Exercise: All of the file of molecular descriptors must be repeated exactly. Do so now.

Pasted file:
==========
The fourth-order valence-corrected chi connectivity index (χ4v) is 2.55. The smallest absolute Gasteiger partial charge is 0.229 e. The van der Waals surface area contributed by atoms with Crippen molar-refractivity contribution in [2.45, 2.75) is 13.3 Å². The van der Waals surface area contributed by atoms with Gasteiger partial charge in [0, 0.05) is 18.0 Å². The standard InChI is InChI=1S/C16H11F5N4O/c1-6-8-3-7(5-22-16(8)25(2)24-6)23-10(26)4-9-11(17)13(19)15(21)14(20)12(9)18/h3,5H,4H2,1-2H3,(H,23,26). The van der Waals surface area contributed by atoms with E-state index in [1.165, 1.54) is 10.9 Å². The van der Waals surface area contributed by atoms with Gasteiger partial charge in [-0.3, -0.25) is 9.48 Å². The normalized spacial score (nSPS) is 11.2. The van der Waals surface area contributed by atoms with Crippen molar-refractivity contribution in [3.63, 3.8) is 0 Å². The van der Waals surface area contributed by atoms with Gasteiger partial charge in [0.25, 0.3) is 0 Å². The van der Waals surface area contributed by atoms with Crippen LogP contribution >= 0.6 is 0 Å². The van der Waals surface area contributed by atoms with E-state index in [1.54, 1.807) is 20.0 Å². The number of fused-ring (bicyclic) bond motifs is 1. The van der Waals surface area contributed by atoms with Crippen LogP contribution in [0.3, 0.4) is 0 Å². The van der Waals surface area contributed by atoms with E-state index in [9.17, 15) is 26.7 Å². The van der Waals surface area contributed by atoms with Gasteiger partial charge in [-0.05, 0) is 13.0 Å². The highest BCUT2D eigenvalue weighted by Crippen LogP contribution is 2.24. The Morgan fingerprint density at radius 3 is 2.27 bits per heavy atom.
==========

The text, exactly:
The fourth-order valence-corrected chi connectivity index (χ4v) is 2.55. The smallest absolute Gasteiger partial charge is 0.229 e. The van der Waals surface area contributed by atoms with Crippen molar-refractivity contribution in [2.45, 2.75) is 13.3 Å². The van der Waals surface area contributed by atoms with Gasteiger partial charge in [0, 0.05) is 18.0 Å². The standard InChI is InChI=1S/C16H11F5N4O/c1-6-8-3-7(5-22-16(8)25(2)24-6)23-10(26)4-9-11(17)13(19)15(21)14(20)12(9)18/h3,5H,4H2,1-2H3,(H,23,26). The van der Waals surface area contributed by atoms with E-state index in [1.165, 1.54) is 10.9 Å². The van der Waals surface area contributed by atoms with Gasteiger partial charge in [-0.3, -0.25) is 9.48 Å². The normalized spacial score (nSPS) is 11.2. The van der Waals surface area contributed by atoms with Crippen molar-refractivity contribution in [3.63, 3.8) is 0 Å². The van der Waals surface area contributed by atoms with Gasteiger partial charge in [0.25, 0.3) is 0 Å². The van der Waals surface area contributed by atoms with Crippen LogP contribution >= 0.6 is 0 Å². The van der Waals surface area contributed by atoms with E-state index in [1.54, 1.807) is 20.0 Å². The number of fused-ring (bicyclic) bond motifs is 1. The van der Waals surface area contributed by atoms with Crippen LogP contribution in [0.3, 0.4) is 0 Å². The van der Waals surface area contributed by atoms with E-state index in [9.17, 15) is 26.7 Å². The van der Waals surface area contributed by atoms with Gasteiger partial charge in [-0.05, 0) is 13.0 Å². The highest BCUT2D eigenvalue weighted by Crippen LogP contribution is 2.24. The Morgan fingerprint density at radius 3 is 2.27 bits per heavy atom.